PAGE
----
Canadian grocery store chain Loblaws knew they had a great BBQ sauce based on customer comments. But they didn’t understand why sales were so dismal.
Until they invited customers to post product reviews on their website. Only then did they discover the problem was the bottle – it was too tall to fit in refrigerator doors! They redesigned the bottle and their sales immediately increased.
That’s user-generated content directly leading to an increase in sales. That’s the power of social media marketing.
Are you still sitting on the sidelines when it comes to social media marketing because you know you can’t control the conversations about your company, your products and your services? And because you have no idea how to respond to negative comments?
“Give up control and drop the ego!” says Liana Evans in her book, Social Media Marketing: Strategies for Engaging in Facebook, Twitter & Other Social Media. Compared to traditional marketing, “social media is a totally different ballgame. The people in these social media communities talk about you whenever they want, however they want, and to whomever they want. The conversation goes on with or without you!”
So wouldn’t it be better to actively participate in these conversations? “Consumer-generated content is having wide-ranging effects on both the perception of a company and whether a purchase is eventually made,” writes Evans. “Can your company afford not to participate in the conversation?”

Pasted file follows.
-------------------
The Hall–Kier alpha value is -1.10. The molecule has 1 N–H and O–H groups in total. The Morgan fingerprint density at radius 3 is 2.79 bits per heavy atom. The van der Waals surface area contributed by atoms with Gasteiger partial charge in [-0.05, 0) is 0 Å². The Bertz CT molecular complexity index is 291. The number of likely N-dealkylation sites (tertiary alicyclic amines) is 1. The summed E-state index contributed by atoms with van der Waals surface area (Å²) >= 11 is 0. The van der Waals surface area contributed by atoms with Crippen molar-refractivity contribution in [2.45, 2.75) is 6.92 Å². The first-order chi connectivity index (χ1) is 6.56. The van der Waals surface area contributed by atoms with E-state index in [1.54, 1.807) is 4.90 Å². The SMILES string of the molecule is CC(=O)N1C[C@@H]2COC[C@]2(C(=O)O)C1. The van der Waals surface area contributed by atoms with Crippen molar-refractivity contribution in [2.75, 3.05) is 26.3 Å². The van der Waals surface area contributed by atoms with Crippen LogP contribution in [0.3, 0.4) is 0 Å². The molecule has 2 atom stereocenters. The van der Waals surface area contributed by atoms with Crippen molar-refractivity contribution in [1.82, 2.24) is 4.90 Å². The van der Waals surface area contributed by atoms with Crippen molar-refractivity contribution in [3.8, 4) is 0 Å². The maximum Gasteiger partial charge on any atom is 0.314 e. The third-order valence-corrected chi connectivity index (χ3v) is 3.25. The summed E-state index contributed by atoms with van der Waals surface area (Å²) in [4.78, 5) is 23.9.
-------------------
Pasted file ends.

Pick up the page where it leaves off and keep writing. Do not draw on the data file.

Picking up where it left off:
She uses comic books as an example of the difference between traditional Internet advertising and social media marketing. Comic book collectors all over the world began communicating with each other online in the 1990s. They used online bulletin board systems (BBS) and CompuServe and AOL forums.
But when comic book publishers jumped into online advertising, they just created banner ads and other flashy promotional ads. Even if they placed these ads in forums, forum members just ignored them.
Why didn’t the comic book publishers just ask an employee to join the forums and start responding to other members’ messages? “This would have garnered a lot more engagement and interest than a banner advertisement ever could have,” writes Evans.
This Is Not Your Father’s Marketing
And that’s the difference between traditional marketing and social media marketing. In traditional marketing, you throw out a message where it will be seen by millions of people who couldn’t care less.
In social media marketing, you find the people who are already talking about your message and join the conversation. It’s really that simple and that complicated.
It’s complicated because you have to know your audience so well that you know exactly what social media platforms they use regularly. Is it Facebook? Twitter? YouTube? Digg?
Why create a Facebook fan page if your audience never uses Facebook? Why open a Twitter account if they never use Twitter?
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As Evans repeatedly emphasizes in her book, understanding your audience is the first step in creating a social media marketing strategy. Here are the rest of the steps:
#2: Define your goals.